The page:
Drugs that suppress the activity of the central nervous system are categorized as sedative-hypnotics. Medications falling under this category are often termed as tranquilizers. They are prescribed to help people suffering with anxiety attacks or sleep disorders. Tranquilizers are prescription drugs, mostly available in capsular or tablet form. Tranquilizers are recommended in therapeutic doses to relieve stress related symptoms. These chemicals seem to have similar effect as sedatives such as barbiturates. However, certain classes of tranquilizers make people sleepy. High dosage can affect physical coordination and impair mental acuity. Tranquilizers can be dangerous if taken with other sedatives or alcohols. They can cause “paradoxical effects” which might aggravate angst instead of alleviating it.
In early 1950s, scientists discovered phenothiazine, an organic compound. It worked well as a sedative. Besides, it had calming effect on restless patients. In 1952, a phenothiazine derivative termed as "chlorpromazine" was formulated to help agitated people calm down without loss of consciousness. This new drug was commercially introduced with the trade name “thorazine.” It was extensively prescribed during the sixties. Later, a different compound “Reserpine” gained popularity as a major tranquilizer. This drug was known to decrease hallucinations and delusions, common to schizophrenics. Since then, different types of tranquilizing compounds have been discovered.
Tranquilizers were considered as “miraculous medicine” for their ability to treat severe mental illnesses. They became extremely popular with those individuals working under severe stressful conditions. Tranquilizers are divided into two classes:
Minor tranquilizers have mild effects on central nervous system. Some of the popular brand includes Valium, Xanax, Librium and Ativan. One of the major differences between major and minor tranquilizer is that major drug classes are prescribed for severe mental illnesses whereas minor drugs are liberally recommended for common emotional ailments like depression, anxiety, and sleep apnea. Minor drugs do not have heavy sedation impact on the patients unlike major versions. Minor tranquilizers relax tightened brain muscles without causing drowsiness or periods of wakefulness.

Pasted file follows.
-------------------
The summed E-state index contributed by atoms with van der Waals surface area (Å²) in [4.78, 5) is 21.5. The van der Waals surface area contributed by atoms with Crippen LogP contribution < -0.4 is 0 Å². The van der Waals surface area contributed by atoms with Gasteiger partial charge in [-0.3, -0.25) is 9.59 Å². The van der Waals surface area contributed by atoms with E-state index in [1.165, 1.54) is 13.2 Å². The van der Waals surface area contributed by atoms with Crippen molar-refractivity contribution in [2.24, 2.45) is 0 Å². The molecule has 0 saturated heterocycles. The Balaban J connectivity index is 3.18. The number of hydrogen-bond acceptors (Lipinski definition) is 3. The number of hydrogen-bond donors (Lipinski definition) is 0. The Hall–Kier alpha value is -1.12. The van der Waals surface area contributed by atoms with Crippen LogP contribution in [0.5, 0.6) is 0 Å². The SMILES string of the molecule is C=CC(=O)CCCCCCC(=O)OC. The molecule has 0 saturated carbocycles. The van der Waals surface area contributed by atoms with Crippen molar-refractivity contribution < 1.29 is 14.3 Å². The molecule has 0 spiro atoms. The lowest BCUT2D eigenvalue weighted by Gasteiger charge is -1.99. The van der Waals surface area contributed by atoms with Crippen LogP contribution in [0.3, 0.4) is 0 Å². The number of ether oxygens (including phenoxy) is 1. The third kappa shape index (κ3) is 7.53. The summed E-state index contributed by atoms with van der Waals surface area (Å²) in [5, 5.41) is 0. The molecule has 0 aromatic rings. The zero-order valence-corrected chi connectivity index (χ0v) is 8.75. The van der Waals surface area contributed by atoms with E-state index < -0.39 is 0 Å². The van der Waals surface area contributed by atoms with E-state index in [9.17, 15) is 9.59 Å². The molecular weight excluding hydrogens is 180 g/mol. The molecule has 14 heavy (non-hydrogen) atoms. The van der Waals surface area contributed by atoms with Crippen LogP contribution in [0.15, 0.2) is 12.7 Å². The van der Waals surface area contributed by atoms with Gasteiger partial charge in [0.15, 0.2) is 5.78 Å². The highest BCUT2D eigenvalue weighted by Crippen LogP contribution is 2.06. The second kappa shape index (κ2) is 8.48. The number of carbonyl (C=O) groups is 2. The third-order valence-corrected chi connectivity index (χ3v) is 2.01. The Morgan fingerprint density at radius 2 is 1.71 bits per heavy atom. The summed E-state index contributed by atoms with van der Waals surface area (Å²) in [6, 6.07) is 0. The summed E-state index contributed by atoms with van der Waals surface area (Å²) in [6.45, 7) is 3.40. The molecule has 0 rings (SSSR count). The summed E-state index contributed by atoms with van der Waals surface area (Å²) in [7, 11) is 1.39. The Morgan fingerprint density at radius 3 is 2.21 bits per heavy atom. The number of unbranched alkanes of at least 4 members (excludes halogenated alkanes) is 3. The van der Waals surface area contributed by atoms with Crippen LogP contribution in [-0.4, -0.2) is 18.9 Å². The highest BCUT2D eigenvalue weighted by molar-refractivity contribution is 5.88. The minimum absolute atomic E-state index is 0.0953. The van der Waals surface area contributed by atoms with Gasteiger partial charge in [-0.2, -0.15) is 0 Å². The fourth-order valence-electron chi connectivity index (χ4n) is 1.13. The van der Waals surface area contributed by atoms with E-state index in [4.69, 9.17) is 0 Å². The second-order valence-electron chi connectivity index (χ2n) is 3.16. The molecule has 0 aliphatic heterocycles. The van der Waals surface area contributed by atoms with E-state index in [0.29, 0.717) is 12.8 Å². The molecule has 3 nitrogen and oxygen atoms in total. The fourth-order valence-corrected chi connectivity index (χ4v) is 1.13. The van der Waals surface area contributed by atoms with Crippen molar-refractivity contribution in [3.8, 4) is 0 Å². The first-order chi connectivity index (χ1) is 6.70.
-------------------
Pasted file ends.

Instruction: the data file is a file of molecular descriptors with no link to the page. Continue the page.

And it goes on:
Minor tranquilizers should be taken based on doctors’ prescription. If not advised, prolonged administration can be harmful. However, many patients continue minor tranquilizers based on personal preference. It can lead to drug dependency. Many minor tranquilizers cause withdrawal symptoms if stopped suddenly. In United States, minor tranquilizers are the most abused drugs and regarded culprit for inducing suicide attempts and accidental overdoses. In downtown streets, drug peddlers sell them as “downers.” Drug addicts consume them for experiencing a "floating sensation". Abuse of downers can cause aggressiveness and hostile nature.
Prolonged usage or overdose can lead to problems like blurred vision, memory loss, headaches, depression, and disorganized thinking. Besides, tranquilizers can decrease heart rate, and cause muscle spasms. In extreme cases, tranquilizers can result in coma or death.